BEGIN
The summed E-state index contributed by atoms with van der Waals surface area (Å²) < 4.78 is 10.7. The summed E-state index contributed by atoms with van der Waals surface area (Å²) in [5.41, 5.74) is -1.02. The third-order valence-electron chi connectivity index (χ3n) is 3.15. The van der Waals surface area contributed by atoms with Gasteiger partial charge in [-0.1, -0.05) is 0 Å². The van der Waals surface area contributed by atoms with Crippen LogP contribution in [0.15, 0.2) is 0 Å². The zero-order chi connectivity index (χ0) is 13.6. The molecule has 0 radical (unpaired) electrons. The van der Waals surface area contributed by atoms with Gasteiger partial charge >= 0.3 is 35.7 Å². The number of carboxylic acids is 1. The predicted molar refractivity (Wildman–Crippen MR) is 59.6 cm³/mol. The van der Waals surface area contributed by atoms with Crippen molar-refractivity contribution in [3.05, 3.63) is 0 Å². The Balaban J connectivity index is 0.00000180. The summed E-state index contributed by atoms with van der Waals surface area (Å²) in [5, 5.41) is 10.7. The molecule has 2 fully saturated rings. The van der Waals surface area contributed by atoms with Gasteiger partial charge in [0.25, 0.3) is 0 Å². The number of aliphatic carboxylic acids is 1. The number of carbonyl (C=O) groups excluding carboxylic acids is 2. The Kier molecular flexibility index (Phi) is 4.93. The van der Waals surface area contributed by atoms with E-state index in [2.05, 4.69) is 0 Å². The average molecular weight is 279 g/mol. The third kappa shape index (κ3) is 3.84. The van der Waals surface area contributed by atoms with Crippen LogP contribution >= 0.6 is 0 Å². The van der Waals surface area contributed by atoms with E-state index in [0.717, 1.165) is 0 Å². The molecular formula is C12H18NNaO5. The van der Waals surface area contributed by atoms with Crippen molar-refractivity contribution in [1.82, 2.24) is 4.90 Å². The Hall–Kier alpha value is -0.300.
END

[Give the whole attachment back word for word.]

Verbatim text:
The summed E-state index contributed by atoms with van der Waals surface area (Å²) < 4.78 is 10.7. The summed E-state index contributed by atoms with van der Waals surface area (Å²) in [5.41, 5.74) is -1.02. The third-order valence-electron chi connectivity index (χ3n) is 3.15. The van der Waals surface area contributed by atoms with Gasteiger partial charge in [-0.1, -0.05) is 0 Å². The van der Waals surface area contributed by atoms with Crippen LogP contribution in [0.15, 0.2) is 0 Å². The zero-order chi connectivity index (χ0) is 13.6. The molecule has 0 radical (unpaired) electrons. The van der Waals surface area contributed by atoms with Gasteiger partial charge >= 0.3 is 35.7 Å². The number of carboxylic acids is 1. The predicted molar refractivity (Wildman–Crippen MR) is 59.6 cm³/mol. The van der Waals surface area contributed by atoms with Crippen molar-refractivity contribution in [3.05, 3.63) is 0 Å². The Balaban J connectivity index is 0.00000180. The summed E-state index contributed by atoms with van der Waals surface area (Å²) in [5, 5.41) is 10.7. The molecule has 2 fully saturated rings. The van der Waals surface area contributed by atoms with Gasteiger partial charge in [0.25, 0.3) is 0 Å². The number of aliphatic carboxylic acids is 1. The number of carbonyl (C=O) groups excluding carboxylic acids is 2. The Kier molecular flexibility index (Phi) is 4.93. The van der Waals surface area contributed by atoms with E-state index in [2.05, 4.69) is 0 Å². The average molecular weight is 279 g/mol. The third kappa shape index (κ3) is 3.84. The van der Waals surface area contributed by atoms with Crippen LogP contribution >= 0.6 is 0 Å². The van der Waals surface area contributed by atoms with E-state index in [0.717, 1.165) is 0 Å². The molecular formula is C12H18NNaO5. The van der Waals surface area contributed by atoms with Crippen molar-refractivity contribution in [1.82, 2.24) is 4.90 Å². The Hall–Kier alpha value is -0.300.